Craigslist scams take all shapes and sizes. For tips on how to recognize these scams and stay safe, you can see a prior post I wrote here.
Since that post, a new breed of these scams has come to my attention. This scam is targeted at “destination communities” such as ski resorts and beach towns, so it is especially relevant to those of us at My Consumer Tips, a Colorado-based publication. If you live in, frequent, occasionally visit, or even just plan to visit a location like this, be sure to read up.
A common feature of destination communities is that individuals travel long distances to get to the “destination.” Whether in a remote region of the Rocky Mountains hours from the nearest major city, or a beach not too far south of Los Angeles, people will travel across the country or even the world to get to this destination.
This makes it difficult to check out a rental property beforehand. Maybe you plan on renting a beach house in the Florida Keys for the winter and you live in New York. Maybe you want to rent a villa in Northern California wine country for a weeklong stay, but you live outside Kansas City. Perhaps you’re trying to move to Aspen and live in Michigan, but need to find a condo before the move. In all of these cases, you’re looking to spend your money on a vacation or a move, not simply going to this far-off destination first to see if the lodging is acceptable.
Scammers know this and have been preying on it, posting fake advertisements for these types of rentals on Craigslist and similar sites. These scams will ask you to wire money as a deposit or prepayment, sometimes as just a $100 fee to hold the room, other times asking for the entire cost of the lodging up front. The latter scenario turned up tragically in one case out of Aspen earlier this year, where an X-Games athlete’s parents were scammed out of thousands of dollars when trying to book a rental to watch their son compete. When the family arrived from Canada, the supposed rental turned out to be a construction site and they never recovered their money.
One Colorado sheriff’s office has seen the problem so frequently that they have issued a public warning and have investigators dedicated to solving the problem. This sheriff’s office has jurisdiction over four world-class ski resorts, including Breckenridge, Keystone, Arapahoe Basin, and Copper Mountain, illustrating the sort of areas these scams frequently target. Still, there is little that law enforcement can do, as many of these scammers are based abroad and, being professionals, cover their tracks well.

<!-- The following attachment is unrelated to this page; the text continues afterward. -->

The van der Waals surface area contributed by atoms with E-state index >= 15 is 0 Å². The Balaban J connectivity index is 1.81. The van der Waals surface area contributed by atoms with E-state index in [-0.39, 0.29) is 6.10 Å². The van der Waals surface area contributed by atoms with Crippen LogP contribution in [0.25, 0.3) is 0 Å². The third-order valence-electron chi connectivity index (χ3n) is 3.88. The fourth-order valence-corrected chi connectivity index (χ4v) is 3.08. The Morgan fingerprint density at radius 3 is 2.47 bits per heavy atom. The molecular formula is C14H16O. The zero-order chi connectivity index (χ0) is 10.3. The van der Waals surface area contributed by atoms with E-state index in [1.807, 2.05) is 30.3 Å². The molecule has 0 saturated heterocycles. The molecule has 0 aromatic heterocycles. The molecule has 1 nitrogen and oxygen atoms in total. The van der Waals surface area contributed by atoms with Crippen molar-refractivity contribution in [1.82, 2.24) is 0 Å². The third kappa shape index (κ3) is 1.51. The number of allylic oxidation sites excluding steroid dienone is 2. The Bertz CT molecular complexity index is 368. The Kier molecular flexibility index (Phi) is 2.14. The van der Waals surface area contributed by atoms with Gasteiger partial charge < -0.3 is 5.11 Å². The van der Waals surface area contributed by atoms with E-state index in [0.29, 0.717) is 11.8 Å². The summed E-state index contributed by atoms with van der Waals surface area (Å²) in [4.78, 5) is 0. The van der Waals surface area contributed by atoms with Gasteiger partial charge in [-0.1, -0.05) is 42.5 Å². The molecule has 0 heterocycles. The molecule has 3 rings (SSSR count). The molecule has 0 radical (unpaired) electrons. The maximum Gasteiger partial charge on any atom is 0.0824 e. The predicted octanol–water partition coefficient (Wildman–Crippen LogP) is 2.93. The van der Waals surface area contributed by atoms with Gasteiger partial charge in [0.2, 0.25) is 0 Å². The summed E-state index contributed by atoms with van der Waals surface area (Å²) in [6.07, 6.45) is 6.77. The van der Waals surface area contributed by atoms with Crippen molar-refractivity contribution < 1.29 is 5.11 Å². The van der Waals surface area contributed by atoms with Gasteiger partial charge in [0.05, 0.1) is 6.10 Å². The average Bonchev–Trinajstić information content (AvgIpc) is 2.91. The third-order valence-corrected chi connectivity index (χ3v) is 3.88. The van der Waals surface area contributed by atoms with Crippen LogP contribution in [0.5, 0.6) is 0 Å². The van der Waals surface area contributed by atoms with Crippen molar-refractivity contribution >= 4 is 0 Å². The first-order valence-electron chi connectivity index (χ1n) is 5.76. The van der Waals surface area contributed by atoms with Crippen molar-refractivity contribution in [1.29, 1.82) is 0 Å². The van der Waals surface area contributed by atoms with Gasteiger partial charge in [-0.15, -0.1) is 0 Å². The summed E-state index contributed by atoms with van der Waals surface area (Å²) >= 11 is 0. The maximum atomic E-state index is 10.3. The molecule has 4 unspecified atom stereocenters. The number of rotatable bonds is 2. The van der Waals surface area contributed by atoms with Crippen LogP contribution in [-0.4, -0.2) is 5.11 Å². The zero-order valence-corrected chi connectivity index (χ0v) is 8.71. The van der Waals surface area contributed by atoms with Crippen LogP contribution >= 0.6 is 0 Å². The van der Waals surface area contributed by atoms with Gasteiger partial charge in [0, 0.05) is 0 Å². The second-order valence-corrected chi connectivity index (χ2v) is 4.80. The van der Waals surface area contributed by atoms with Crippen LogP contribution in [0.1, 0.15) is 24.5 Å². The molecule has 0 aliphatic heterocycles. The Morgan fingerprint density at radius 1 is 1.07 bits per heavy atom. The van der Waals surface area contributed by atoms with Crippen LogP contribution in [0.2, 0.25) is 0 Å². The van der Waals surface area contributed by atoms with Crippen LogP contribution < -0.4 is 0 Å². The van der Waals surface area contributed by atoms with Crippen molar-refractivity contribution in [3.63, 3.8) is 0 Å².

So you still want to go on a long vacation or move to a resort town, but don’t want to stay in an expensive hotel while you search for lodging in a tight housing market? Then heed the following tips:
- Try out AirBnB and VRBO. Both do rentals ranging from a night to indefinitely. While they may be more expensive than Craigslist, the extra cost comes with a company that guarantees your purchase. Both also provide assurances for the landlord, making them more confident to rent to a wide array of clientele. For more information about these, see the post created by one of my colleagues regarding the “Sharing Economy.”
- If you must use Craigslist, have a friend or loved one in the area visit the place first, or just stomach the travel and go yourself. The latter option might not be too appealing for faraway destinations, but if you’re putting a substantial amount of money on the line it’s better to be safe than sorry. It’s also devastating to show up somewhere expecting a room or condo that isn’t there or that you don’t have a legitimate right to.
- Use a secure form of payment. While trusted services like those listed above are the most secure, using other financial intermediaries that are a trusted source or provide fraud protection is still preferable. For example, if a landlord near Lake Tahoe asks you to send payment, inquire if they have an umbrella leasing organization that you can send money to or pay via credit card. A lot of legitimate landlords will have an association or property management company that can receive payment. Above all, do not just send cash, check, money order, or use a service like Western Union with an unverified landlord. If the landlord refuses using a trusted intermediary, it’s likely a fraud.